2.36 I-si-21 ... .................................... ............ 35
2.37 J-xa-21 ............... 36
2.38 .-p- ...... .. ................................. ... .... .. 36
2.39 \-xa- -ka- .............. .. .... ..... ... .... ..... 37
2.39.1 {-x-A 3 ........... .. ..... ..... .......... 37
2.39.2 {-ka- ............................... ..... . 37
2.4 Morphophonemic Summary................................... 38



3. Verbal Derivational Suffixes Comparisons and Combinations. 40

3.1 The causatives 1-cha-} and {-ya-j.......................... 40
3.2 The directionals -qaj, I-su-}, {-ta-}, f-nta- ............ 41
3.3 The completives {-su-} and ~-xa- .......................... 42
3.4 The distance suffixes I-nuku-j and{-waya-i................. 43
3.5 Nearness 1-ni-} and distance j-waya-j ...................... 43
3.6 Suffix Combinations in Aymara...... ....................... 44
3.7 A Comparison of Functions of the Verbal Derivational
Suffixes......................................... .. .......... 46

4. Suggestions for Further Research........................... 49

Notes........................................................... 51

Appendix A: Glossary of Words...................... ............ 53

Appendix B: Index of Suffixes................................. 64

Appendix C: Morpheme Frequency................................. 66

Appendix D: Dialogue............ ............ ...... ............ .. 68

Bibliography......................... ... ............ .......... 76



1. Phonemic Alphabet of Aymara................................ 6

2. Order Classes of Aymara Verbal Derivational Suffixes....... 19

Abstract of Thesis Presented to the Graduate Council
of the University of Florida in Partial Fulfillment of the Requirements
for the Degree of Master of Arts



Nora Clearman England

December, 1971

Chairman: Dr. M. J. Hardman-de-Bautista
Major Department: Anthropology

Aymara Verbal Derivational Suffixes is a description of one class

of verb suffixes in Aymara which combine with verb roots to form verb

stems. Thirty-two suffixes and five frozen suffixes are described.

Criteria for dividing the suffixes into two sets, one of which acts

on the root of the verb, and one of which acts on the inflection, are

explained. Each of the suffixes is analyzed separately, and then the

functions of all the suffixes are compared. Suggestions for further

research are noted, in that some description of the suffixes will have

to wait for further research in the other parts of the language.

0. Introduction

Aymara is an indigenous South American language spoken by about

6ne million people in Bolivia and Peru in the region around Lake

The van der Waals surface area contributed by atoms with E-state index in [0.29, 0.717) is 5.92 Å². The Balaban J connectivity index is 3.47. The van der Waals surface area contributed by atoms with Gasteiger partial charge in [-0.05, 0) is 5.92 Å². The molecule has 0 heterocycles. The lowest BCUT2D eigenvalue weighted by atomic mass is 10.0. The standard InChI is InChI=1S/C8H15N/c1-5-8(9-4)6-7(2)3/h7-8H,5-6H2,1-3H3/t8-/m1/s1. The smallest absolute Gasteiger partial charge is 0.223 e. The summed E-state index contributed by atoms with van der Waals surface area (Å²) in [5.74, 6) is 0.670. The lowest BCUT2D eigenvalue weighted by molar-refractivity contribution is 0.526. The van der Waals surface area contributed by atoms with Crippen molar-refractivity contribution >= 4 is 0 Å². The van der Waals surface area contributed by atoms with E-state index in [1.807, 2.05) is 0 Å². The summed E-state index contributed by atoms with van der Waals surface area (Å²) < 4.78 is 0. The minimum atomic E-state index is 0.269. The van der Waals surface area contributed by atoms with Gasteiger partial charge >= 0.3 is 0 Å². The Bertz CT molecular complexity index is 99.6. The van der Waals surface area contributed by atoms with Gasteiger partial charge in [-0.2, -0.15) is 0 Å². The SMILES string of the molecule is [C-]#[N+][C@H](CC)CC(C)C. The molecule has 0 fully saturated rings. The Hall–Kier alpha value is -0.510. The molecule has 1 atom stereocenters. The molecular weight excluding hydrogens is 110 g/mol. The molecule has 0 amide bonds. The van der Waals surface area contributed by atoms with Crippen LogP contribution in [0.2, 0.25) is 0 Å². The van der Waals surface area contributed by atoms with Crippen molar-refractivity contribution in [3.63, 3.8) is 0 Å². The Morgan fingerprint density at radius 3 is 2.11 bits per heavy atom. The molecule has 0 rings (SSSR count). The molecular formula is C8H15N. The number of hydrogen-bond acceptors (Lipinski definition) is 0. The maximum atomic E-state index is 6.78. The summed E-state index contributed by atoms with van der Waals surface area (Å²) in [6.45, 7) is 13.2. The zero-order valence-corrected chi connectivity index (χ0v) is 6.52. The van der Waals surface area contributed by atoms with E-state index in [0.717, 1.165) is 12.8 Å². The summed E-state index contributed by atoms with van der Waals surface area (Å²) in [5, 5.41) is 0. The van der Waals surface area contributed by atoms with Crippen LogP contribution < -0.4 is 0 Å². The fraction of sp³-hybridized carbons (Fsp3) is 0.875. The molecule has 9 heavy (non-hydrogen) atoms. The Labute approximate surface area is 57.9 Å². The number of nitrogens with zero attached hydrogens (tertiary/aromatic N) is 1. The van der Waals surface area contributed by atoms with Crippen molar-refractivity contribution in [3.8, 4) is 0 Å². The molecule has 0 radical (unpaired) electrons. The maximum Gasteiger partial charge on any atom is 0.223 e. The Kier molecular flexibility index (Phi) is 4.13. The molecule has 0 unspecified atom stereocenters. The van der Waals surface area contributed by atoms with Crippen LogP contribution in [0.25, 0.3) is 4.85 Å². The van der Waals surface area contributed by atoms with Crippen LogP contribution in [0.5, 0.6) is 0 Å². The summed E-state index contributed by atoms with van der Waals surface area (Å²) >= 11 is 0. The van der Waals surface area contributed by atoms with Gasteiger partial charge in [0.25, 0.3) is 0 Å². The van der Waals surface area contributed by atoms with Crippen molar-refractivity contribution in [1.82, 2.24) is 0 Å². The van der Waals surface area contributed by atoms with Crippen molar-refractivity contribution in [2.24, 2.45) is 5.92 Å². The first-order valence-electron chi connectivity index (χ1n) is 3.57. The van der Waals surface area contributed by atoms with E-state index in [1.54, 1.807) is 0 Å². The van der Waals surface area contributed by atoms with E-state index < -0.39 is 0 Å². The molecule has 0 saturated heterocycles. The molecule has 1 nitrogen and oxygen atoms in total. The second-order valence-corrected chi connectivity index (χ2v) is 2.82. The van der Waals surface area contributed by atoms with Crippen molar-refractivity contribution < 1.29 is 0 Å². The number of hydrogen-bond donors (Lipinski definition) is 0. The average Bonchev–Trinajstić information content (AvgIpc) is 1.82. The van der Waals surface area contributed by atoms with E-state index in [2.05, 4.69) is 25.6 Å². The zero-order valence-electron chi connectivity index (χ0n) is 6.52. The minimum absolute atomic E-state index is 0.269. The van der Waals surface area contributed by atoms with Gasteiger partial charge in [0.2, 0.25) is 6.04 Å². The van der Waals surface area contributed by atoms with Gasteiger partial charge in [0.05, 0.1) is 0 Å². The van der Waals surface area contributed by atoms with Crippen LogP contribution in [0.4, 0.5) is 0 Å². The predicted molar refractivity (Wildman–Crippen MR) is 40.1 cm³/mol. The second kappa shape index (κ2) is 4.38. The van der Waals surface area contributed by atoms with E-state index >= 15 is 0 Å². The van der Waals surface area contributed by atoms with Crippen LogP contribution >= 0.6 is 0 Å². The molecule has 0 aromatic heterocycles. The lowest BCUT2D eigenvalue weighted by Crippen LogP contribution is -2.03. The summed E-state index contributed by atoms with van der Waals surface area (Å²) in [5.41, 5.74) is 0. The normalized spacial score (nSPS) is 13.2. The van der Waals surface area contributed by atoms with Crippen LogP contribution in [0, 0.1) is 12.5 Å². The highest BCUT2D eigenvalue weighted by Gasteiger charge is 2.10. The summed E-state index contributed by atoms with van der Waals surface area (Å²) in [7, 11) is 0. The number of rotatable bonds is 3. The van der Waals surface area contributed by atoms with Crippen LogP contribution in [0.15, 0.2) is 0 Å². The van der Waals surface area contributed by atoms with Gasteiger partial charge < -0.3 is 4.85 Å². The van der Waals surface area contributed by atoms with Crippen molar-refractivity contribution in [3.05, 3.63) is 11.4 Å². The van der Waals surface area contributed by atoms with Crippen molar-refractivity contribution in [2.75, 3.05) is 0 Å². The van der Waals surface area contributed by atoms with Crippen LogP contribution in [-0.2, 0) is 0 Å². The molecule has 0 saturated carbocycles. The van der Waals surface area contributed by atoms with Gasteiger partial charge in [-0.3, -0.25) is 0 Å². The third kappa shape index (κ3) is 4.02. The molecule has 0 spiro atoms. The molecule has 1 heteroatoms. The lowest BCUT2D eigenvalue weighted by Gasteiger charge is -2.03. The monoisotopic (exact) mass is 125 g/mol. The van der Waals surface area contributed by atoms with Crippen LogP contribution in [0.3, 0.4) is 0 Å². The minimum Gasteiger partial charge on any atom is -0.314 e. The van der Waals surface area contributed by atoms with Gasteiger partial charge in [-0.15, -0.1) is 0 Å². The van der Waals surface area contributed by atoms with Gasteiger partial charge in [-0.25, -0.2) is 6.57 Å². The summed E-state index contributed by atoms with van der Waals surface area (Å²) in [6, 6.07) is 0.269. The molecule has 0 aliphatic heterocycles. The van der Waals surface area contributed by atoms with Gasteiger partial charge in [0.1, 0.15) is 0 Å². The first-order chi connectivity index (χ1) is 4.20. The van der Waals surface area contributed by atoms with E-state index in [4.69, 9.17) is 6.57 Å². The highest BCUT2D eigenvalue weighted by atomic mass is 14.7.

Titicaca. It belongs to the Jaqi language family which includes two

other languages: Jaqaru and Kawki. Jaqaru is spoken by about two

thousand people in Peru; Kawki is a rapidly disappearing language

spoken by a handful of older people in Peru. Both of these related

languages have been studied by M. J. Hardman-de-Bautista, who has

described Jaqaru (Hardman, 1966). There is, according to Hardman,

historical evidence of other previously widespread languages in the

daqi family, and some of these may be extant but as yet undiscovered.

It has been proposed that Aymara may be related to Quechua, but

research at present seems to indicate that if there is any genetic

relationship between the Quechua and Jaqi families, it is not a close

bne. There has certainly been extensive contact and mutual influence

between the two families.

The research for this work was done primarily with the aid of

two native Aymara speakers who are presently in the United States while

they work on the Aymara Language Materials Project at the University

of Florida: Mr. Juan de Dios Yapita Moya and Miss Juana Vasquez. Mr.

Yapita and Miss Vasquez are research associates on the project and are

engaged in preparing bilingual teaching materials for, and teaching

courses in Aymara. They are also working with the project director,

M. J. Hardman-de-Bautista, in preparing a dictionary and a grammar of

Aymara. Mr. Yapita is from Qumpi in Omasuyos province in the department

of La Paz, and learned Aymara as his first language from monolingual

parents. He learned Spanish in school when he was about eleven and is

fluent in it. He also speaks English with moderate fluency and knows some

French. Mr. Yapita has advanced degrees as a Certified Public Accountant,

as a specialist in linguistics, and is qualified as a high school teacher.

He is forty years old. Miss Vasquez is from La Paz and her family is

from Qallamarka-Tiwanaku in the department of La Paz. She learned

Aymara and Spanish at the same time, from a grandmother who is mono-

lingual in Aymara and her mother, who is bilingual in Spanish and Aymara.

She speaks both fluently. She also knows some Quechua as a result of

extensive travel in Bolivia, and is making great progress in learning

English. Miss Vasquez is thirty-three years old.

Texts used in this analysis include a number of stories and

descriptions told by Mr. Yapita and Miss Vasquez, ten dialogues prepared

by Mr. Yapita and Miss Vasquez for the Aymara language courses at the

University of Florida, and several copies of the Aymara Newsletter which

is written by Mr. Yapita and Miss Vasquez. A taped story by Mr.

Gervasio Moya (collected in Bolivia by M. J. Hardman-de-Bautista) was

also used. Mr. Moya is from Llamakachi in the Omasuyos province of the

department of La Paz. He is approximately 65 years old and is monolingual

in Aymara. In addition, three stories told by Miss Vasquez and transcribed

by Miss Lucy T. Briggs were used for the morpheme frequency count. Miss

Vasquez and Mr. Yapita worked closely with me in analysis of these

texts. Research was primarily done in the fall of 1969 and from January

to July of 1971.


The principles of linguistic description and the theoretical